Top positive review
63 people found this helpful
Review from a nurse tutor's perspective...
on 23 November 2004
This book makes a key contribution to understanding the nature and context of modern mental health nursing in the UK today. It also points to the future direction of nursing practice and mental health care and a possible change of boundaries between nursing and other disciplines. There is a sense of purpose and coherence here which should make it attractive to nursing students, their mentors, tutors, and anyone interested in what "mental health nursing" is about.
The publisher's summary outlines the book's intentions:
"Mental health nursing is an art and a science; concerned with both the therapeutic relationship between nurse and client and the skills required for evidence-based practice. Nurses need to find ways of integrating both these elements to meet service users' demands and policy directives for mental health services...Pedagogy to support readers includes chapter overviews and summary points, questions for reflection, annotated bibliographies, and fascinating case studies and service users' views to illustrate everyday clinical situations."
The book is divided into five parts - Foundations, Interventions, Applications, Core Procedures and Future Directions. A key strength of this text is its integration of the recovery perspective, where the social consequences of becoming diagnosed as having a "mental health problem" or a "mental illness" is not seen as an obstacle to continuing to having a meaningful and fulfilling life.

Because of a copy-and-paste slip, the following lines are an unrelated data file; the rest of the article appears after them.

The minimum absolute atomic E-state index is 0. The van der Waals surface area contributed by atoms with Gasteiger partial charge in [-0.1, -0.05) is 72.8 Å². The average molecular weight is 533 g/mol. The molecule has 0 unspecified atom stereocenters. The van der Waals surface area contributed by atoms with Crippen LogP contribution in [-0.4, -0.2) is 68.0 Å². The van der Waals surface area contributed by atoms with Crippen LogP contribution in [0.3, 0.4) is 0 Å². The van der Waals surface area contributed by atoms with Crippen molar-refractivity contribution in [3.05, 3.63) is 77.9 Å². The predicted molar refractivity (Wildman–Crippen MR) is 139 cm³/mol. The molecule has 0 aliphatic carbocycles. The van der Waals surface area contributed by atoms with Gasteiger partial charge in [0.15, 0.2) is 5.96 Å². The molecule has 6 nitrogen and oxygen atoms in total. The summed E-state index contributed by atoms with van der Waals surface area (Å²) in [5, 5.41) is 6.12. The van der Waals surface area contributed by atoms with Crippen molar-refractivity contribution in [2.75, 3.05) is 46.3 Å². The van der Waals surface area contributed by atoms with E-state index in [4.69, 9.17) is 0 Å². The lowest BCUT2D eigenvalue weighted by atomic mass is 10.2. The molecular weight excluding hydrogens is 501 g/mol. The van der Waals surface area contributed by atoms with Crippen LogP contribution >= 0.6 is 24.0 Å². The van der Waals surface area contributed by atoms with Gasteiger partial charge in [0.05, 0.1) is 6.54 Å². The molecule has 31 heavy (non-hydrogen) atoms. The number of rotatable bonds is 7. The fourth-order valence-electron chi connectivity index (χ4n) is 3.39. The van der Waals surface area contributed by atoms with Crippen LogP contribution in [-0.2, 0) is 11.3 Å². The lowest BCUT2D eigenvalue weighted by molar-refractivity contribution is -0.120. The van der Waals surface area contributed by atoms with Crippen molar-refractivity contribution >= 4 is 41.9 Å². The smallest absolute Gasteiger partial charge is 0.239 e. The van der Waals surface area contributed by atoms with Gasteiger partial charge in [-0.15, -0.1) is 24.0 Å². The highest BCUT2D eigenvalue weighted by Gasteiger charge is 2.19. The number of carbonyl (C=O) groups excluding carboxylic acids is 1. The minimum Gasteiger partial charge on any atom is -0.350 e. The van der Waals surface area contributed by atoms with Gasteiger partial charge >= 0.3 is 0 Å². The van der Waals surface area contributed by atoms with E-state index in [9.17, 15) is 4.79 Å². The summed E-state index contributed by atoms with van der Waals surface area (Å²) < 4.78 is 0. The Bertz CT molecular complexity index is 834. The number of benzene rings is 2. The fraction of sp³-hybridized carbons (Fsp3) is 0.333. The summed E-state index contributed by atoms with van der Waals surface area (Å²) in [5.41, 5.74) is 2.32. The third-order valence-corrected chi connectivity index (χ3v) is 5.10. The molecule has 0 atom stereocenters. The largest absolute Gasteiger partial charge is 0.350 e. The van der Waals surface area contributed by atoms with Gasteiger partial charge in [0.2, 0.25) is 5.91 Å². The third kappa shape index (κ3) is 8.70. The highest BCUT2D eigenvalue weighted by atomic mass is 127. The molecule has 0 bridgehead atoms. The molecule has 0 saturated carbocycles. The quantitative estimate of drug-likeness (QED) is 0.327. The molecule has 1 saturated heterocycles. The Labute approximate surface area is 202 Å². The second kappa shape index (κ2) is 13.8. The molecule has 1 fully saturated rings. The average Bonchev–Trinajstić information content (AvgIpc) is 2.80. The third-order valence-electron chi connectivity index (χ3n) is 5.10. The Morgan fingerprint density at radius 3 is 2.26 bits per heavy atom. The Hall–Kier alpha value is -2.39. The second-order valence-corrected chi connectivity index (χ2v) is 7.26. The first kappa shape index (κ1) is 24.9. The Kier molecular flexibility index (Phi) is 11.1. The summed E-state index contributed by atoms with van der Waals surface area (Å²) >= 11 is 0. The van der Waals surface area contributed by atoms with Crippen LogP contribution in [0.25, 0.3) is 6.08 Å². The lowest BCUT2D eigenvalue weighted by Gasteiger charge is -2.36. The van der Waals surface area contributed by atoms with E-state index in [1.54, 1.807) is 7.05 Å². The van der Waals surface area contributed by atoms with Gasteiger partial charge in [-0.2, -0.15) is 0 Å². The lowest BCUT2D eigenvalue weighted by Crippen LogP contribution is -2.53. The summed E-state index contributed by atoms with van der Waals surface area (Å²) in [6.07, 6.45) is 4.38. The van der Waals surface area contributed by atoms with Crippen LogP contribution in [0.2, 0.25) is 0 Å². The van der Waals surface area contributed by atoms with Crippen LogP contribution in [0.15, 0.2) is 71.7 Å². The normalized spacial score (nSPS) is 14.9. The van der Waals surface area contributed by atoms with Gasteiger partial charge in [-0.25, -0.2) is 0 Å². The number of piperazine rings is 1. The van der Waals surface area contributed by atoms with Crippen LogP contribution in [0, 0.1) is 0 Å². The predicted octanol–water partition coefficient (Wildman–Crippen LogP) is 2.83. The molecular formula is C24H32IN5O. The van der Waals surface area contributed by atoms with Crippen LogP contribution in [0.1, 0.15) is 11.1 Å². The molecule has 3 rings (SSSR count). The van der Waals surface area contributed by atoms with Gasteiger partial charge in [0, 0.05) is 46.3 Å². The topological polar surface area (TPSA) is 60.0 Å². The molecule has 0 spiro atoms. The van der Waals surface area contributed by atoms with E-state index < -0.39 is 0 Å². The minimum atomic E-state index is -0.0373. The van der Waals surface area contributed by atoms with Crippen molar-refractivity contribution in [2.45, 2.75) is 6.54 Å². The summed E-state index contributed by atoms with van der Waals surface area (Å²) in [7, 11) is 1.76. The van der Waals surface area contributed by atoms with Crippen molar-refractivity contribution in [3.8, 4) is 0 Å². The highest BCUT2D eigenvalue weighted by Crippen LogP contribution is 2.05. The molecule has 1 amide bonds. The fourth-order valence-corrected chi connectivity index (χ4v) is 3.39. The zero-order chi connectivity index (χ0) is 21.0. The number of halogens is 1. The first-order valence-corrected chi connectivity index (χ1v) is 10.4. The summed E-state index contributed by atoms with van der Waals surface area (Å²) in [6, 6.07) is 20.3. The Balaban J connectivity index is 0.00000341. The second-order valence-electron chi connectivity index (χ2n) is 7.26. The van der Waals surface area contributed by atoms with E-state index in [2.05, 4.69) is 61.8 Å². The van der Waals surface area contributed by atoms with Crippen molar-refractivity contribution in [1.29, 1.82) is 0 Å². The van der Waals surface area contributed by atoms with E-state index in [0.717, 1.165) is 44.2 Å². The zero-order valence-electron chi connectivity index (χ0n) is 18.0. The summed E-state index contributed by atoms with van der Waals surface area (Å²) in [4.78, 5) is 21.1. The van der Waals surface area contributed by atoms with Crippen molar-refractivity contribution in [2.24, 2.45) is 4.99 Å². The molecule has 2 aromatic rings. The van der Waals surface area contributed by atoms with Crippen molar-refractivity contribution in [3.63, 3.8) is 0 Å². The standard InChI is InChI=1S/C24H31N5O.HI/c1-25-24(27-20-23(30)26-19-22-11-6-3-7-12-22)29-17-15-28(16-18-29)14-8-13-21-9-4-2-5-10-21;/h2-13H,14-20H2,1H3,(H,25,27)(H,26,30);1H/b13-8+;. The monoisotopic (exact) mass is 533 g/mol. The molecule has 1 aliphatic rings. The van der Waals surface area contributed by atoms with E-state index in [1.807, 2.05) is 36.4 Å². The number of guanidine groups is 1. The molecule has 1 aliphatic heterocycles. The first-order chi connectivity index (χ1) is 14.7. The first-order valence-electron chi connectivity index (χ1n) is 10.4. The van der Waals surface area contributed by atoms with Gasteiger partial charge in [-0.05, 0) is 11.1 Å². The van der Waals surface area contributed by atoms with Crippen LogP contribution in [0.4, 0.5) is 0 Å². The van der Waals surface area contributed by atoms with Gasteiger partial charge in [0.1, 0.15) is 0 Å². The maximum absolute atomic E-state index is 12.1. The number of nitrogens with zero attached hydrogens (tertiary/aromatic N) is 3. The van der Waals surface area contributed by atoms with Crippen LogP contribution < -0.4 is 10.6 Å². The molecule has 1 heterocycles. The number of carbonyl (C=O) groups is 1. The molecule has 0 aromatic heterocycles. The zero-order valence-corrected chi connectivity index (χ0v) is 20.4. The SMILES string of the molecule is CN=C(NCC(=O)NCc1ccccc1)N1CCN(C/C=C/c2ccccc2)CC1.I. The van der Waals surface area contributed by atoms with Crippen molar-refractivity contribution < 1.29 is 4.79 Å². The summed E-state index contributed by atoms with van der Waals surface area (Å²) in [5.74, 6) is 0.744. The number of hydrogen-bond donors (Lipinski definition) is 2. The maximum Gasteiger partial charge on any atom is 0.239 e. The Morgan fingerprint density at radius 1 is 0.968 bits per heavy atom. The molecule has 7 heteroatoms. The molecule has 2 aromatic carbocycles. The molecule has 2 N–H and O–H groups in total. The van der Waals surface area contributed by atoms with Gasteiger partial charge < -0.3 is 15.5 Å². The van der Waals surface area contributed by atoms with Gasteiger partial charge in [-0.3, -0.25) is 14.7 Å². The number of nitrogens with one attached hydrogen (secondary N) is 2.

The editors ground the text in current social policy and legal issues, as this is the real-world context of UK mental health nursing. The discussions of these issues are informative and provocative at times. The chapter on Mental Health Promotion, for example, includes a critical unpacking of how the concepts of "mental health" and "mental illness" in social policy and legislation are sometimes confused and contradictory - reflecting the reality of competing discourses in this field.
The book also focuses on therapeutic approaches which address specific mental health/illness issues, and outlines some of the key processes of intervention available to the mental health nurse. The role of pharmacological interventions is given an easy ride, however, and my own recent discussions with colleagues who are "service users" has reinforced the view that this is still a problematic area - a problem which isn't reflected in the text.
But I would still recommend this book as an excellent attempt to map the territory of current UK mental health nursing and to point to its future. It should help student mental health nurses - and others - to understand the complex context of the philosophies and policies they work within and to become more informed practitioners. It is also a useful toolbox of practical ideas and approaches. All in all, the publishers, editors and authors have taken on a very difficult task and have succeeded admirably in my judgment.
Senior Lecturer (Mental Health)
Division of Mental Health and Learning Disabilities
Institute of Health and Social Care
University College Worcester